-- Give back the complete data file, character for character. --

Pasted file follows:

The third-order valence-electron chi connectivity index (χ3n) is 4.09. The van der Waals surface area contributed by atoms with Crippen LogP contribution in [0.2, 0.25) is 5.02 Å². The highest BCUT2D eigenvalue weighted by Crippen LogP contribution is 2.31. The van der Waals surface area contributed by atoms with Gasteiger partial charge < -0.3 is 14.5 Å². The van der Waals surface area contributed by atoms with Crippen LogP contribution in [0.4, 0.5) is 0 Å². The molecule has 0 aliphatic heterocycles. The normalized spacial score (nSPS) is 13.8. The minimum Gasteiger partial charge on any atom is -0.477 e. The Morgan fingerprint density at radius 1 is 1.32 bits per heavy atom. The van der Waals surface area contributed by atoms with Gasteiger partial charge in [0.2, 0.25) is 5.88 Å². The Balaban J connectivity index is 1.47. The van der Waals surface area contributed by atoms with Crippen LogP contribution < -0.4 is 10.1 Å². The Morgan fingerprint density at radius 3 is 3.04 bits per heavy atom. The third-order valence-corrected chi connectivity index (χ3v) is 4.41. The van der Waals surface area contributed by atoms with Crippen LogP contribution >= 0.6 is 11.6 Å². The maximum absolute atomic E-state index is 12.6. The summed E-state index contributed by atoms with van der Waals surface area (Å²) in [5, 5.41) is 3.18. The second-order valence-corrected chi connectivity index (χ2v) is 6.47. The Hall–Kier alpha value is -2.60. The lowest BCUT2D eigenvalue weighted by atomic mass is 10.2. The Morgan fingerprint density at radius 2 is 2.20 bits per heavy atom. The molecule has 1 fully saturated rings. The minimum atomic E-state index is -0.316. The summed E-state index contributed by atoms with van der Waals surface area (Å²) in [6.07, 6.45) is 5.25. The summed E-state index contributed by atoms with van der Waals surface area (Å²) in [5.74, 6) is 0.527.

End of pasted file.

The third-order valence-electron chi connectivity index (χ3n) is 4.09. The van der Waals surface area contributed by atoms with Crippen LogP contribution in [0.2, 0.25) is 5.02 Å². The highest BCUT2D eigenvalue weighted by Crippen LogP contribution is 2.31. The van der Waals surface area contributed by atoms with Gasteiger partial charge < -0.3 is 14.5 Å². The van der Waals surface area contributed by atoms with Crippen LogP contribution in [0.4, 0.5) is 0 Å². The molecule has 0 aliphatic heterocycles. The normalized spacial score (nSPS) is 13.8. The minimum Gasteiger partial charge on any atom is -0.477 e. The Morgan fingerprint density at radius 1 is 1.32 bits per heavy atom. The van der Waals surface area contributed by atoms with Gasteiger partial charge in [0.2, 0.25) is 5.88 Å². The Balaban J connectivity index is 1.47. The van der Waals surface area contributed by atoms with Crippen LogP contribution < -0.4 is 10.1 Å². The Morgan fingerprint density at radius 3 is 3.04 bits per heavy atom. The third-order valence-corrected chi connectivity index (χ3v) is 4.41. The van der Waals surface area contributed by atoms with Crippen LogP contribution >= 0.6 is 11.6 Å². The maximum absolute atomic E-state index is 12.6. The summed E-state index contributed by atoms with van der Waals surface area (Å²) in [5, 5.41) is 3.18. The second-order valence-corrected chi connectivity index (χ2v) is 6.47. The Hall–Kier alpha value is -2.60. The lowest BCUT2D eigenvalue weighted by atomic mass is 10.2. The Morgan fingerprint density at radius 2 is 2.20 bits per heavy atom. The molecule has 1 fully saturated rings. The minimum atomic E-state index is -0.316. The summed E-state index contributed by atoms with van der Waals surface area (Å²) in [6.07, 6.45) is 5.25. The summed E-state index contributed by atoms with van der Waals surface area (Å²) in [5.74, 6) is 0.527.